My most recent book is Karl Pearson: The Scientific Life in a Statistical Age (2004). This is a biographical study of a scientist who was ever in revolt against the confines of this or any professional identity and who lived his life, with conscious reference to Goethe, as a bildungsroman. At the age of 23, after his German Wanderjahre, he published a fictionalized autobiography under the title The New Werther, and followed it with a passion play for the nineteenth-century. For a decade after that he threw himself into writings on socialism, on the cultural history of the German Reformation (he loathed Martin Luther), and on sexuality, friendship, and the status of women. I’ve been fascinated by the continuities between his works and experiences in these years and the statistical labors that absorbed him after about 1892. I am interested, too, in his deep relationship to nature as an object of passionate attraction, which yet, when approached in the true spirit of science, must always be remote. Pearson’s life displays a deep and revealing ambivalence between scientific method as a way of controlling the merely personal and science as an expression of individuality that is inseparable from wisdom and maturity. Finally, I think I have learned some new things about the relation of statistics to all of this, as well as to ether theories in physics and graphical methods in engineering instruction.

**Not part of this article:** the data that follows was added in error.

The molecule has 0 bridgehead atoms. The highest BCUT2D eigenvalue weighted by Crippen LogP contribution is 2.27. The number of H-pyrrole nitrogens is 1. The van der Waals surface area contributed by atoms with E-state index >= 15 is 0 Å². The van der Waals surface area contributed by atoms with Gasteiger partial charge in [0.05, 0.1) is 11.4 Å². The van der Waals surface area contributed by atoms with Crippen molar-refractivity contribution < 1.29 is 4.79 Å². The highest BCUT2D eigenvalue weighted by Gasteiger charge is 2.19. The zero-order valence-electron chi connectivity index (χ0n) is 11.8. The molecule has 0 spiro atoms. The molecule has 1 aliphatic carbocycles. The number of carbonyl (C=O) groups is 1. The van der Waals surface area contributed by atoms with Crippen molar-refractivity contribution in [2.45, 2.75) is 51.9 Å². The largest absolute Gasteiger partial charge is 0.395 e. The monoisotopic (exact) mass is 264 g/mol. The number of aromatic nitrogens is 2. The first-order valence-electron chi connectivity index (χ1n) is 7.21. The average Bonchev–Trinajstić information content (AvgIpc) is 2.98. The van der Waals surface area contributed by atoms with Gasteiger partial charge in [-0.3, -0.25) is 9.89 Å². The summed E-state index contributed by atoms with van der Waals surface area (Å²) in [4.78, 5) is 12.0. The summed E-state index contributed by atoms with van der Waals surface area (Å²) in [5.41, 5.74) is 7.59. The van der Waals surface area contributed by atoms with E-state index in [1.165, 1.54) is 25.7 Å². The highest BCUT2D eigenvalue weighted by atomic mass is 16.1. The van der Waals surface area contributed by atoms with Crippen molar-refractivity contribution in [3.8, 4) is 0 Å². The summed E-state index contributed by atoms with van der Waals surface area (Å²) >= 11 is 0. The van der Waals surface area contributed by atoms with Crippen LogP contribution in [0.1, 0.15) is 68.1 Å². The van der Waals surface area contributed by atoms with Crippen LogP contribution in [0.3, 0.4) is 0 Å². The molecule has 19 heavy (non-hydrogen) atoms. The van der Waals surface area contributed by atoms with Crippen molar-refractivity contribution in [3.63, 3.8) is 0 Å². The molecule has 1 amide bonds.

I have advised or am advising graduate students working on a variety of historical topics: science and rational leisure; social science and colonial administration; nature and imperialism in the North Atlantic; Chinese mathematics; the British census; scientific exchanges in the Eastern Mediterranean; psychical research; museums and ethnology in imperial Germany..